Rep. Lori Ehrlich (D-Marblehead) and Sen. Brenden Crighton (D-Lynn) have filed a bill that would create a commission to study local journalism in underserved communities.
It is a broad proposal.
In addition to local journalism, the commission would study the adequacy of press coverage, the history of local news in the state, the ratio of residents to media outlets, print and digital business models for media, the impact of social media on local news, strategies to improve local news access, and public policy solutions to help sustain local journalism and identify career paths and professional development opportunities for aspiring journalists.
Rep. Ehrlich and Sen. Crighton are right to be concerned. Local journalism is beset with problems and challenges.
But a commission with the task they have outlined would not likely be of much help.
And that is if the proposal gets though the Legislature in the first place; government assisting the Fourth Estate would invite speculation of conflict of interest. In fact, it could invite not just speculation but actual conflict.
But even if the proposal comes to fruition, what Rep. Ehrlich and Sen. Crighton would charge it to find out is hidden in plain sight.
The bill’s sponsors point to a study out of the school of journalism at the University of North Carolina titled “The Expanding News Desert.”
The study is heavy with data and facts and dwells on declining newspaper advertising revenue, shrinking newsroom staffs and declining readership. But it fails to cleanly tie them together, which can easily be done.
For starters, the title of the report is misleading or, more to the point, uses the wrong metaphor.
A desert is barren because it cannot support life. But the cultivators, not the environment, are what’s hurting journalism.
Corporate ownership of media, into which the report goes in great detail, exacts a dreadful toll on the newspapers it acquires.
Big companies buy newspapers and eviscerate their newsrooms in order to extract the expected profits. Readers notice and circulation declines. Advertising revenue, without the readership, follows suit and the cycle repeats itself, leading to closed papers and consolidation.
This isn’t causing a news desert; it’s simply engaging in poor journalistic stewardship. And it can lead to opportunity.
A couple from Truro this month started a new newspaper down Cape called the Provincetown Independent. And some time ago a retired judge bought the Berkshire Eagle, once one of the great newspapers in the Northeast, and is turning the paper around.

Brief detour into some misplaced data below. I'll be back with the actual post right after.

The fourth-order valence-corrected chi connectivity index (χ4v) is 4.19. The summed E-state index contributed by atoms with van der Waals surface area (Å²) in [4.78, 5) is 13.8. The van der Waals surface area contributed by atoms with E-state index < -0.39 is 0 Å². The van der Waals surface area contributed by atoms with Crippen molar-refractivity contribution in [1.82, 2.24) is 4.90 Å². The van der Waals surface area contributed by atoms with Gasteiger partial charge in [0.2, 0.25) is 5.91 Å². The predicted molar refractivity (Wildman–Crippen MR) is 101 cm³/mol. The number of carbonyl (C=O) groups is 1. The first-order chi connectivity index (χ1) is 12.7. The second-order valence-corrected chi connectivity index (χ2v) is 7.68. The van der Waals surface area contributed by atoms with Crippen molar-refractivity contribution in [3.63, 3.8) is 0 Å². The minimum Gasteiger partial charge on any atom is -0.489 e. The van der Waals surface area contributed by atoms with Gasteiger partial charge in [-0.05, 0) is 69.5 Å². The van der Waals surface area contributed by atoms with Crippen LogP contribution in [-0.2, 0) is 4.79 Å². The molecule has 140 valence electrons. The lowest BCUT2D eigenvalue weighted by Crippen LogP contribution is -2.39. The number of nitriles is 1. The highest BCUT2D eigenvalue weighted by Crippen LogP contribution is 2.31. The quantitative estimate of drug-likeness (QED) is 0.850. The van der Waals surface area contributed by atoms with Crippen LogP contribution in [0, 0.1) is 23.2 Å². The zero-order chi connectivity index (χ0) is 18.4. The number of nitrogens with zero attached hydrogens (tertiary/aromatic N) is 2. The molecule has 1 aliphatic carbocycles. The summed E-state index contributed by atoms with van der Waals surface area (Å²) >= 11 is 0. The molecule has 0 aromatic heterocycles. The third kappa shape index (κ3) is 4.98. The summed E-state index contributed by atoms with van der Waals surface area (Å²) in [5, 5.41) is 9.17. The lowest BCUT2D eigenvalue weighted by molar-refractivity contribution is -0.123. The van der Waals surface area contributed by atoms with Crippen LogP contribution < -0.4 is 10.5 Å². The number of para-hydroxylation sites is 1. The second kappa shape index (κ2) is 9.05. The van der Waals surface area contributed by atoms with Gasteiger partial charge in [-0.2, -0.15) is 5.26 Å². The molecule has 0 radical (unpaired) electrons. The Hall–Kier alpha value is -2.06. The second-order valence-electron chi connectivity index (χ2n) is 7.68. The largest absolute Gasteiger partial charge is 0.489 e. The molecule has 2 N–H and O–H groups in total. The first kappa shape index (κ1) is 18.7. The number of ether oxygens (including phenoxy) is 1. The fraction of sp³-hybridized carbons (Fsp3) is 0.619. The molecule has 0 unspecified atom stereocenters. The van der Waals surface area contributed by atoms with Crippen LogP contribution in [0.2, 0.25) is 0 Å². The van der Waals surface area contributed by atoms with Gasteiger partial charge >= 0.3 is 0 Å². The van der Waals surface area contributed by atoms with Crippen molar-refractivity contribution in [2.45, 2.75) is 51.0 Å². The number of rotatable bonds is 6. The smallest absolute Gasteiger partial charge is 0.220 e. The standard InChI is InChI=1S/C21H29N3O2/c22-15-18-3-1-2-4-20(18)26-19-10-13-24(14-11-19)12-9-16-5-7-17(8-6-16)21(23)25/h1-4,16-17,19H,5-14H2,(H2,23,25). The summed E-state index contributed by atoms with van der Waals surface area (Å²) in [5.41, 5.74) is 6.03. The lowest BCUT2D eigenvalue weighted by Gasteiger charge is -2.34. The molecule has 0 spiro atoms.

But there is nothing a state commission can do about all this, no insights the commission can generate that can lead to a better outcome.
In contrast to the corporate approach, the Enterprise has not cut its newsroom; in fact it has grown a bit with the addition of our website. And circulation, both print and digital, is growing.
It is true that print advertising revenue, on which newspapers have relied on for years, has leveled off while expenses—the price of newsprint, medical insurance, salaries—have not.
Media companies must therefore create new sources of revenue, and most are learning to do that. The Enterprise, for example, now provides digital marketing services such as social media marketing and search engine optimization.
A state commission can study this business model, but it is unlikely to come up with anything new; some of the best minds in media have been at it for quite a while. More likely, a commission would simply follow in well-worn footsteps of media thought leaders.
One area in which a state commission could be very useful is in the study of the impact of social media.
“The dueling hashtags and their attending toxicity are a grim testament to our deeply poisoned information ecosystem—one that’s built for speed and designed to reward the most incendiary impulses of its worst actors,” wrote Charlie Warzel, a New York Times opinion writer, on Tuesday. “And with each news cycle, the system grows more efficient, entrenching its opposing camps. The poison spreads.”
Fortunately, what Mr. Warzel describes is a parallel universe to that of journalism; educated and engaged people tend not to live there.
If a state commission on journalism were to find a way to shrink the poisoned information ecosystem, that might benefit journalism because one way to do that is to educate and encourage community engagement.